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Christmas Eve 2018

Todd uses the story of the rich, young, ruler to encourage and motivate us to not go through Christmas superficially and bow to Jesus only for a moment, but to realize that hope has come through the Lamb of God to take away our sins. We don't just keep commandments and we don't attain to righteousness, it is a gift of God because God is good and He loves us. Christ still does miracles and still changes lives; because of this, we should share this just as the shepherds shared about His birth.

Todd WagnerDec 24, 2018
Mark 10:17-20

Messages In This Series (29)
The Power of Story
Nathan WagnonDec 30, 2018
How to Die
Derek MathewsDec 30, 2018Plano
Engaging With the Bible
Tyler BriggsDec 30, 2018Fort Worth
Christmas Eve 2018
Todd WagnerDec 24, 2018
Special Christmas Message from Todd
Todd WagnerDec 23, 2018
9 Things I Learned at "Seminary"
Jonathan PokludaDec 16, 2018
Making Room, Making Disciples...
Kyle KaiglerOct 21, 2018Plano
Commitment Is the Key to Change
Tyler BriggsOct 8, 2018
Enjoying The Benefits Of Your Faith
Jonathan PokludaSep 30, 2018
The Mode of Our Helping Matters
Tyler BriggsJul 29, 2018
Engage Missionally
Jon IngerbritsonJul 29, 2018Plano
Counsel Biblically and Admonish Faithfully
David DzinaJul 22, 2018Plano
Devote Daily and Pursue Relationally
Connor BaxterJul 8, 2018Plano
Leadership
Beau Fournet, Kyle ThompsonJul 1, 2018Plano
Fort Worth Evening With The Elders
Todd Wagner, Beau Fournet, Dean Macfarlan, David Leventhal, Brian Buchek, Tyler BriggsJun 24, 2018Fort Worth
Evaluating Your Relationship With God
Jermaine HarrisonMay 27, 2018
Baptism Sunday
Todd WagnerMay 20, 2018
An Ounce of Mother Is Worth a Ton of Priest.
David Penuel, Todd WagnerMay 13, 2018
Romans 5: Gifts From God
Blake HolmesMay 6, 2018
Dignity of Responsibility
Gary Haugen, Todd WagnerApr 29, 2018
Are You a Fool for Believing in God?
Todd WagnerApr 1, 2018
Good Friday
John ElmoreMar 30, 2018
The Cost of the Cross
Drew ZeilerMar 25, 2018Fort Worth
A Prophetic Word for the Mission
Todd WagnerMar 25, 2018
What God Has Done and What We Must Keep Doing
Tyler BriggsMar 18, 2018
Life’s Slot Machine
Adam TarnowMar 18, 2018
Put on Humility
Jonathan PokludaMar 11, 2018

Messages In This Series (29)

Male: It was a night just like any other. The sun rose and set again while Israel waited. It had been 400 years of silence, four centuries without a word from God through his prophets. Generations lived in eager anticipation of a message from the Lord and died without a word from heaven. The Israelites faced foes from outside and corrosive forces from within, from the Greeks and Romans who conquered the nation to the Sadducees who thirsted for political power and the Pharisees who burdened Israel with strict religious laws.

In those decades of silence, how many gathered their children and grandchildren around the fire and shared stories of God's faithfulness? How many in Israel still worshiped the one true God who spoke creation into existence, who formed mountains, seas, and deserts with a single word? Did they know their Creator who formed man out of the dust and gave woman the breath of life? Did they understand that Adam and Eve's sin, like the sin of all humankind to follow, would separate us from a perfect holy God and commence the biggest search and rescue mission ever undertaken?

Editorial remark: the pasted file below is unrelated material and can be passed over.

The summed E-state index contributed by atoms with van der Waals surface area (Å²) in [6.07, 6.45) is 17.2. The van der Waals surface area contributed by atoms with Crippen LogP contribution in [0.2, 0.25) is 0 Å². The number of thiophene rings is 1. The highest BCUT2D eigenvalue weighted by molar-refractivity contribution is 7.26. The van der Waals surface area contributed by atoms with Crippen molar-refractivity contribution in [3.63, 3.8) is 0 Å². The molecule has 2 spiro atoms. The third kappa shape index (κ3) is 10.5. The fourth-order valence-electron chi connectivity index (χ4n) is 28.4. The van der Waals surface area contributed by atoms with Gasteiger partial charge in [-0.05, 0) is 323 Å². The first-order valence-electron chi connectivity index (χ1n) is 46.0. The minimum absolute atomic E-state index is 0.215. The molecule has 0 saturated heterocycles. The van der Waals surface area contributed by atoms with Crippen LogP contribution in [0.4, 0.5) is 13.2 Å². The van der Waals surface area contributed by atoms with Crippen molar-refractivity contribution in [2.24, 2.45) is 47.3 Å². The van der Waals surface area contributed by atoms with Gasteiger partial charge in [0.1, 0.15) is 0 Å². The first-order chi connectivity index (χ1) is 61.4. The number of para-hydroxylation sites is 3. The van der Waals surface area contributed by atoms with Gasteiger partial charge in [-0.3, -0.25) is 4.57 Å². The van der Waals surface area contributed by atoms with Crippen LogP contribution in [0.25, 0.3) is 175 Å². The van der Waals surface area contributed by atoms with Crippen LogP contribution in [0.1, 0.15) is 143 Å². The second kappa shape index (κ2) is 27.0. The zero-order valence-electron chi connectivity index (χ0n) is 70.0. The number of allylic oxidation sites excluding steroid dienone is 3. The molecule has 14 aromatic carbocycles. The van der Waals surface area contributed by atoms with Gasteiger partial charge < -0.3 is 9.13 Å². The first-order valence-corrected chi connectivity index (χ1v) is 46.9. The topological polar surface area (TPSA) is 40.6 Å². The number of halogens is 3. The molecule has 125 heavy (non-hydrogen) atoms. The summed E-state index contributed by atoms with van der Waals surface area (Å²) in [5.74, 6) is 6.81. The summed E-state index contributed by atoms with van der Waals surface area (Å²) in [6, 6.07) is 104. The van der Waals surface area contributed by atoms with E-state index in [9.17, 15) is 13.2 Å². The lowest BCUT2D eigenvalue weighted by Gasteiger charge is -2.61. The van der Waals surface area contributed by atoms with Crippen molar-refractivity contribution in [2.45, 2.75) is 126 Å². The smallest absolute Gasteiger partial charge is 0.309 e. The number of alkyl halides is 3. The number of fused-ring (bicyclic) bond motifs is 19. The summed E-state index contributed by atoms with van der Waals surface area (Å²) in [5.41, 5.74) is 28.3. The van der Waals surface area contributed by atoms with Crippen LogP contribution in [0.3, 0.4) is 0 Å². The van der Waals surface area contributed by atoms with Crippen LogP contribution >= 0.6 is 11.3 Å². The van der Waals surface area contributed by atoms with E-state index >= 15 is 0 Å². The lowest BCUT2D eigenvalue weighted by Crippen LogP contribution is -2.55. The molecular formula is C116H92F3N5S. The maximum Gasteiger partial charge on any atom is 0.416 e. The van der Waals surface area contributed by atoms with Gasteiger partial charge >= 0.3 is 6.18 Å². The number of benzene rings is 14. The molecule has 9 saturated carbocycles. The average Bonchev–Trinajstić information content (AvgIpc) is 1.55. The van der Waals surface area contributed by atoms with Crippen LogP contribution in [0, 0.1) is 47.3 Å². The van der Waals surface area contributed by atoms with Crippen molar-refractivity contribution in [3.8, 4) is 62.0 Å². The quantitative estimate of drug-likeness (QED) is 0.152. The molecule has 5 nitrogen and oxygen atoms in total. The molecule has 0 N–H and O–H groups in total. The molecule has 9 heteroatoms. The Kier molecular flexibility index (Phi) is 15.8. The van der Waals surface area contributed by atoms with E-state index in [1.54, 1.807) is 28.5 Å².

How many learned that God silenced mankind's wickedness through a worldwide flood that wiped out all but a handful of souls, the family of Noah, the only righteous man standing before God in those days? Were young minds struck with wonder at the stories of God's mighty work during Israel's years of slavery in Egypt, Moses' pleas to Pharaoh to let God's people go, or the 10 plagues that devastated Egypt and sent God's people on a wild escape straight to the banks of the Red Sea?

Did grandparents tell of God's mighty hand that parted the sea and allowed the fleeing Israelites to walk on dry ground to freedom? Did stories of God's redemption inspire future generations to fear the Lord or did their hearts slowly drift toward apathy and discouragement as their ancestors did while wandering in the desert? Did they know of God's faithfulness as he helped Israel conquer their enemies and retake their land? Were they filled with dread when they heard of Israel's return to idol worship and rejoiced at God's forgiveness of his children?

Could those who knew God's statutes have imagined that the Lord would use ordinary, unworthy people: Rahab, a prostitute; Jacob, a schemer and deceiver; Ruth, a pagan; David, a king and philandering murderer; Mary, a pregnant, unwed woman, and her betrothed to bring into this world the only one who is worthy of our praise?

As Israel groaned under the brutal hand of Roman occupation, how their hearts must have longed for the Messiah, the consolation of Israel, the one who would set the captives free. Imagine the yearning, the anticipation, the wonder, as fathers and sons, daughters and mothers gathered around the fire, discussing the rumors overheard in the streets that tonight might be different, that something extraordinary was happening, that the long silence from heaven was finally broken.

[End of video]